Foster's to make 300 to 400 redundancies
Foster & Partners shuts Berlin and Istanbul offices the day after it highlights profitability to staff
Foster & Partners has announced plans to make around a quarter of its workforce redundant and has closed two of its 17 offices around the globe.
Despite repeated denials by senior management including chief executive Mouzhan Majidi, who insisted just two weeks ago that the firm could avoid any cuts to its 1,300-strong workforce, the practice announced on Tuesday it was making redundancies — understood to number between 300 and 400 staff members. It has closed offices in Istanbul and Berlin — the home of one of its best known projects, the Reichstag.
The move was announced in a letter to staff, who will now undergo a 90-day consultation period, and pointed to “a significant decline in work within the practice”, according to staffers. It comes less than two years after private equity group 3i took a minority stake in the business, promising to provide funds for expansion.
News of the redundancies sparked anger among staff, who complained that just the previous day the practice had announced it had the fastest-growing profits of a private equity-backed firm, according to this year’s Sunday Times Deloitte Buyout Track 100.
Hailing this recognition on Monday, Majidi called the result testament to the strength of the Foster brand, adding: “It is a timely moment to have our financial performance and the investment of 3i recognised.”
One architect facing redundancy, who did not wish to be named, said he had seen others in tears following news of job losses.
“It was out of the blue,” he said. “There was no proper announcement, no meetings and — more sarcastically — we were told we were one of the largest ‘profitable’ companies… just yesterday.”
Foster & Partners is divided into six design groups, and another anonymous staff member said that around 40% of both group six —headed by Nigel Dancey — and group three — which is run by Majidi — had been laid off, as well as a large proportion of Gerard Evenden’s group five, which handles a number of schemes in the United Arab Emirates.
The closure of the Berlin office — which worked mainly on eastern European and Russian projects and is reported to employ
76 staff — is a particular blow to the firm.
Foster’s is a huge name in Germany thanks to projects such as Dresden central rail station and Frankfurt’s Commerzbank tower. News of the office closure there was described as “very sad” by president of the Berlin chamber of architects Klaus Meier Hartmann.
“Foster has done some very important projects,” he said. “It’s good to have important architects working here — good for our other architects and for the architectural culture.”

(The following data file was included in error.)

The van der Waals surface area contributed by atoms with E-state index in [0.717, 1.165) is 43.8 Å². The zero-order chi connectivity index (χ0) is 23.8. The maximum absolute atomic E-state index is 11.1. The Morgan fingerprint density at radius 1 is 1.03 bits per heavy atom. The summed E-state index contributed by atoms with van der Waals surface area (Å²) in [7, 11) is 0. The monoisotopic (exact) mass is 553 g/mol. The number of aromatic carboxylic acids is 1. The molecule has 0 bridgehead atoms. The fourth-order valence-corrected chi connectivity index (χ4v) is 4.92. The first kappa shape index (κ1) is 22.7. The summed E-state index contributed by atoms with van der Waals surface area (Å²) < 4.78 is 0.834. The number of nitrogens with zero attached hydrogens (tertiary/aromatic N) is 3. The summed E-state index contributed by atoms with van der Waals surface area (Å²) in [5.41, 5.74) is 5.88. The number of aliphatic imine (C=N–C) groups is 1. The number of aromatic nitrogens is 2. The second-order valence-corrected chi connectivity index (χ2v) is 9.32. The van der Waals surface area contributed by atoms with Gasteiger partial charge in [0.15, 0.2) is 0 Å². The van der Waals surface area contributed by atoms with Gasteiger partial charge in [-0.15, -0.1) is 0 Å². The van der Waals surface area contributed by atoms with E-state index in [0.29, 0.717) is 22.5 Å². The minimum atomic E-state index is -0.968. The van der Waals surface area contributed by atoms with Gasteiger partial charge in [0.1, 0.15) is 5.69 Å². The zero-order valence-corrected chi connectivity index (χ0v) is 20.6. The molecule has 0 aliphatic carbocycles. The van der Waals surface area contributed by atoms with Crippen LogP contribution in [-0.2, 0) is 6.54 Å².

Speaking to BD at the World Architecture Festival in Barcelona last October, Norman Foster insisted that the recession would not force him to cut jobs, and advised fellow members of the British profession to “stay lean and keen” to get through the credit crunch.
“I don’t foresee [job cuts at Foster & Partners]. Not at all,” Foster said. “Our company was born out of a period of extreme hardship so it’s challenging, but it is what it is.”
Foster & Partners had been climbing the list of the world's biggest practises
Top firms ranked by number of registered architects in BD's World Architecture 100
|Rank 2009||Rank 2008||Practice|| |
|3||5||Foster & Partners||1,067||913|
Memos from Foster & Partners: What a difference a day makes
DATE: 9th FEB
SUBJECT: FASTEST GROWING PROFITS
Foster & Partners has been ranked number one in the 2009 Sunday Times Deloitte Buyout Track 100, with the fastest growing profits of a private equity backed firm. Mouzhan Majidi, chief executive, said: “This is a testament to the strength of our brand and the successful development of our projects abroad.
"The past two years have also seen us working in a number of new markets as well as winning a record number of competitions and awards. It is a
timely moment to have our financial performance and the investment of 3i recognised in this way.”
DATE: 10th FEB
FROM: MOUZHAN MAJIDI
A number of our international clients have fallen victim to the current economic climate and as a result some of their projects have been delayed or cancelled.
This has inevitably had a direct effect on our business and as a result the very painful decision has been taken to inform a number of individuals that their job is at risk in line with many other businesses.
We owe a huge debt to everyone whose vigorous efforts have resulted in excellence in design across the world… This decision to inform those at risk has therefore been the hardest for me personally in my career especially given the wealth of creative talent we continue to attract. Mindful of the past cyclical swings in the economy, we look forward to a brighter future.
For the full story see this Friday's Building Design
For more on BD’s World Architecture magazine 2009, the annual exploration of the world’s largest architectural practices and global economic prospects, visit www.bdonline.co.uk/wa